But some experts are worried about the effects of the recent surge in religious participation and pilgrimages. "These are big events. These are big crowds. We're going to have to be very careful about how we regulate them," said Lyall Rainey, a professor of religious studies at the University of North Carolina at Chapel Hill. Mr. Rainey says he suspects that the increasing number of Muslims in the U.S. will only increase the popularity of Middle Eastern Islamic pilgrimage, which he says has seen a post-9/11 popularity explosion. "It's a big, big thing in the Middle East, and I think there's a lot of overlap in the U.S. with that," said Mr. Rainey. He says this isn't the first time that Muslim pilgrims have grown in the U.S. "I think there's been a small uptick in Muslim immigration in the U.S.
It is an easy and convenient way to travel to a particular place or a particular faith. Everyday officials at the Ministry of Tourism in Istanbul could not be reached for comment. Some of the most popular destinations are churches and shrines. The Coptic Orthodox Church of Alexandria is popular with foreign tourists, while the Armenian Orthodox Church of Yerevan makes a good base for returning Christians. Tourism is not the only way to be in touch with your ethnicity and religion.
Many of the most popular places in Istanbul are in Armenian or Syrian neighborhoods, in which the native Christians have lived for centuries. The Turkish and Armenian Orthodox churches are always busy with worshippers. Those who are interested in learning more about religion will find plenty of free information on the Internet. The Arabic language is the official language of Turkish and the Turks, and the country is home to many Arabic-speaking minorities. The religious tourism industry is estimated to be worth $110 million per year, and worldwide the number of business visitors from Muslim and Jewish congregations is around three million annually.
Religious tourism activity
The future of religious tourism is not only tied to the economic and political situation in the Kingdom, but in the wider world, too. The Kingdom has become a leading destination for religious tourism, but there is concern over the impact of this trend on the social and cultural fabric of Saudi Arabia. The Muslim Hajj is the most important pilgrimage in the Muslim world, taking in more than 500,000 pilgrims, but the number of Muslim pilgrims in saudi arabia is expected to decline.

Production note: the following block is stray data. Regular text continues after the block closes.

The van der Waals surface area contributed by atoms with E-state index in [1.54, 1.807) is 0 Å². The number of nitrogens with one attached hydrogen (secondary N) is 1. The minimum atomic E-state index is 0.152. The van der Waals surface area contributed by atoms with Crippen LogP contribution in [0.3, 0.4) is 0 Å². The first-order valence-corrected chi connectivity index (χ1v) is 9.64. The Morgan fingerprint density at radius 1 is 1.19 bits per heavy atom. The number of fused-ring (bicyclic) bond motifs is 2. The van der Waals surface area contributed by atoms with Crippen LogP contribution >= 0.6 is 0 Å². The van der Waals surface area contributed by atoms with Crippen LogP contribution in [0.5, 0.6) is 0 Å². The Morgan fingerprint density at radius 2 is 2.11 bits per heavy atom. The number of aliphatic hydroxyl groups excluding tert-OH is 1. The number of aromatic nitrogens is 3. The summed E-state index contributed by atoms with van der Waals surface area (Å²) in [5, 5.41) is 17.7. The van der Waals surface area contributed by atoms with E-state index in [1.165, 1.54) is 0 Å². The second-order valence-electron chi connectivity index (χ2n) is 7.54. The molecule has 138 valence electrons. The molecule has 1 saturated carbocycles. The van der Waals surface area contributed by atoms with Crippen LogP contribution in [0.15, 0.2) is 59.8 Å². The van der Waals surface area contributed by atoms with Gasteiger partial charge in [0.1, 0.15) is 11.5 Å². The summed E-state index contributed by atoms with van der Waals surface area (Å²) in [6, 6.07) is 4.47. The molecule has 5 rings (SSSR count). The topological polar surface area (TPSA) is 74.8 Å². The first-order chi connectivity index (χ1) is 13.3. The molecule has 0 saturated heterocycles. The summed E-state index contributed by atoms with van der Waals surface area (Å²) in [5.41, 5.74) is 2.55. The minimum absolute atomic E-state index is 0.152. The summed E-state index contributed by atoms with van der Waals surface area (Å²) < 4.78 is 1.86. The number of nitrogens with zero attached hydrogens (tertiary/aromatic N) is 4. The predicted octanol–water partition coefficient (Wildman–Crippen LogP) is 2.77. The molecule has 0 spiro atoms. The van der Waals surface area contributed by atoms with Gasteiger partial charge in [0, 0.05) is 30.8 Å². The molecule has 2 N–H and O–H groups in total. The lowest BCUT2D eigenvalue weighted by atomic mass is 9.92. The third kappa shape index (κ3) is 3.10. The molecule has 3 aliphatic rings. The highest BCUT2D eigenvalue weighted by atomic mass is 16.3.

For example, in 2012, Hajj numbers were down by the equivalent of 50 percent relative to 2011. Religious tourism activity in Saudi Arabia is closely tied to the political situation in the country. "It is the obligation of the state to ereligious tourismous tourism has a positive benefit for the state," said Nita Chaudhary, a former minister of state for tourism and culture. "It is the duty of the state to take steps to ensure the people of the state enjoy religious tourism." She said the state had not yet developed a strategy to tackle the issue. "We are discussing it at the federal level," she said. "The government is mindful of the role of religious tourism as a pillar of our economy." The religious tourism industry has been growing in India in recent years.
In April, the country's Tourism Ministry said the sector was the country's fastest-growing sector, with sales expected to hit Rs1.27 trillion (US$19.6 billion) by the end of this year. The number of religious tourists has increased by 2. The tourism industry is expected to grow at a compound annual growth rate of 5.6 per cent over the next five years, according to the study. Francisco Sarmiento, chief executive of the Tourism Development Bank, said: "Tourism is a national asset worth more than £300bn and will provide a better quality of life for millions of people, payoung peopleoung people and the disabled." The number of foreign tourists visiting the UK has been climbing in recent years, with nearly a million more people travelling to the uk each year than in 2008. "We hope that this new study will increase awareness of the benefits of religious tourism to the UK and that it will encourage more people to embrace this valuable tourism sector," said Mr Henshall.
Other countries with high levels of religious tourism include the USA, the Netherlands, Germany and Spain. Religious tourism is a growing sector, with Britons and Americans showing a growing interest in more non-religious forms of travel. These include holiday outings, education and volunteering.